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Sunday, July 8, 2018

Nippon Review: Sandome No Satsujin (The Third Murder)


The Third Murder (2017): Written and directed by Hirokazu Koreeda.  Starring: Masaharu Fukuyama, Koji Yakusho, Suzu Hirose, Isao Hashizume, and Mikako Ichikawa.  Running Time: 124 minutes. 

Rating: 3/4


            Hirokazu Koreeda has an established reputation of using his films to examine complicated and troubled father/son relationships, most notably (and most explicitly) in his 2013 masterpiece, Like Father, Like Son.  Although the relationship of the main character to his second to the film’s main plot, The Third Murder very much follows this trend, where the inheritance of the past is a shadow over the present that one can never fully abandon, however much one might wish to. 

            Shigemori is a lawyer proud of his cold practicality in approaching his professional life.  He insists, repeatedly, that his own thoughts and views on a case don’t matter.  All that counts is that there is a truth about each case, and this can be presented or manipulated as needed to convince a jury of the desired outcome; all else is of lesser importance.  This worldview, an inheritance of his distant and often dismissive father (who had previously worked as a judge), runs straight into a brick wall when he is handed responsibility for the murder trial of Misumi, whose constant altering of his story befuddles him and his partner, forcing them to constantly shift their strategy on the fly.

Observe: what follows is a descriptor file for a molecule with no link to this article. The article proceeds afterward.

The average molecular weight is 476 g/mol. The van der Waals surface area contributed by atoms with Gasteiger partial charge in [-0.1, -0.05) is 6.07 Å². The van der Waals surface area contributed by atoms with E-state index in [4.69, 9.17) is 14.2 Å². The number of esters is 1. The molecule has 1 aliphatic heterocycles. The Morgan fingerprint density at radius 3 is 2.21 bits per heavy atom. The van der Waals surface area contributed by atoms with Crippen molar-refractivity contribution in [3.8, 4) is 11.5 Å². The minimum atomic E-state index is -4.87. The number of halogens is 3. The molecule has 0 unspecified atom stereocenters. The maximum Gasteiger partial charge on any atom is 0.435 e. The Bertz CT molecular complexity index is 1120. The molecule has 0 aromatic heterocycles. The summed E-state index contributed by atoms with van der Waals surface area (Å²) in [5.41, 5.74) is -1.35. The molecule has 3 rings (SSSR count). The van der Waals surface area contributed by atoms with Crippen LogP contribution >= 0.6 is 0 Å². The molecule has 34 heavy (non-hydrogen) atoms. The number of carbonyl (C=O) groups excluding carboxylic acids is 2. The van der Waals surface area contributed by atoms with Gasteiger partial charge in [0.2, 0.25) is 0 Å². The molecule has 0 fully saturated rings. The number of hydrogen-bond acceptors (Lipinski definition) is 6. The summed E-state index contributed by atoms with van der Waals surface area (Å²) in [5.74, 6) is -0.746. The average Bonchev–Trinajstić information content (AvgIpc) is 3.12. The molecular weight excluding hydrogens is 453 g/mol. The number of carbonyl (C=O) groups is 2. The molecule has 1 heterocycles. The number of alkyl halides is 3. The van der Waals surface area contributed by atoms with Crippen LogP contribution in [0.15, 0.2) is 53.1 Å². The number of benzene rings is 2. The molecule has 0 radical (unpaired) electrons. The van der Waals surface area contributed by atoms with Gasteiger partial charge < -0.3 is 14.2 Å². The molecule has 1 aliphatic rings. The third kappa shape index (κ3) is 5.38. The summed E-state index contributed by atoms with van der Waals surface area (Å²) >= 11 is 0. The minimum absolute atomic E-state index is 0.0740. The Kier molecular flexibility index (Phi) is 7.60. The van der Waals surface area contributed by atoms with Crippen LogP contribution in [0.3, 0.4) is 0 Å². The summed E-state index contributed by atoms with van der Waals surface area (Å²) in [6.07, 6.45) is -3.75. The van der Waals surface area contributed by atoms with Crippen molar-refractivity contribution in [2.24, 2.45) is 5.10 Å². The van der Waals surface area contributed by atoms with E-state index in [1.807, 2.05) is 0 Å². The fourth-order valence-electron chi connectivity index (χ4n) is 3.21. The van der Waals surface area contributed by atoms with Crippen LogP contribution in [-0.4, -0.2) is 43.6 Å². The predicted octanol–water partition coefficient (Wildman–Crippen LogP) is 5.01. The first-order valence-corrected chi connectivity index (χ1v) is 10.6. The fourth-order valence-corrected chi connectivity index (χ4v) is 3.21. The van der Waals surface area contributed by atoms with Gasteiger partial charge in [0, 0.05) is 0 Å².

Shigemori digs and digs, even traveling to the man’s hometown and paying visits to the wife and daughter of his alleged murder victim, but everything he “learns” (or rather, is told) only muddies the waters further.  A series of twists regarding the man’s past and his possible (but never confirmed) connection to the victim’s daughter forces Shigemori to confront the boundaries of what he thought was real, and what he assumed the nature of good and evil to be. 

            This is the sort of character procedural that especially depends on its acting, and the cast of this film delivers.  Masaharu Fukuyama mirrors much of the emotional distance he used to such great effect in Like Father, Like Son, and his opposite in Koji Yakusho as the alleged murderer is fascinating to watch as someone who keeps contradicting what he said before, but somehow still manages to sound firmly convincing each time he says something entirely different.   
           
            The film is also heavily marked by starkly Christian imagery.  Characters refer to themselves or others as “vessels” for either good or evil, and question the nature of free will and how morality in a person can be judged, subjects that are especially central to Christian theology.  Crosses appear in one form or another throughout the film as well, ranging from a traffic intersection to the leftover outline from where the murdered man was burned.  Thought it may not have quite the deep power of his last movie, but Koreeda’s latest nonetheless an excellent work that leaves much room for thought and debate by the end. 

-Noah Franc

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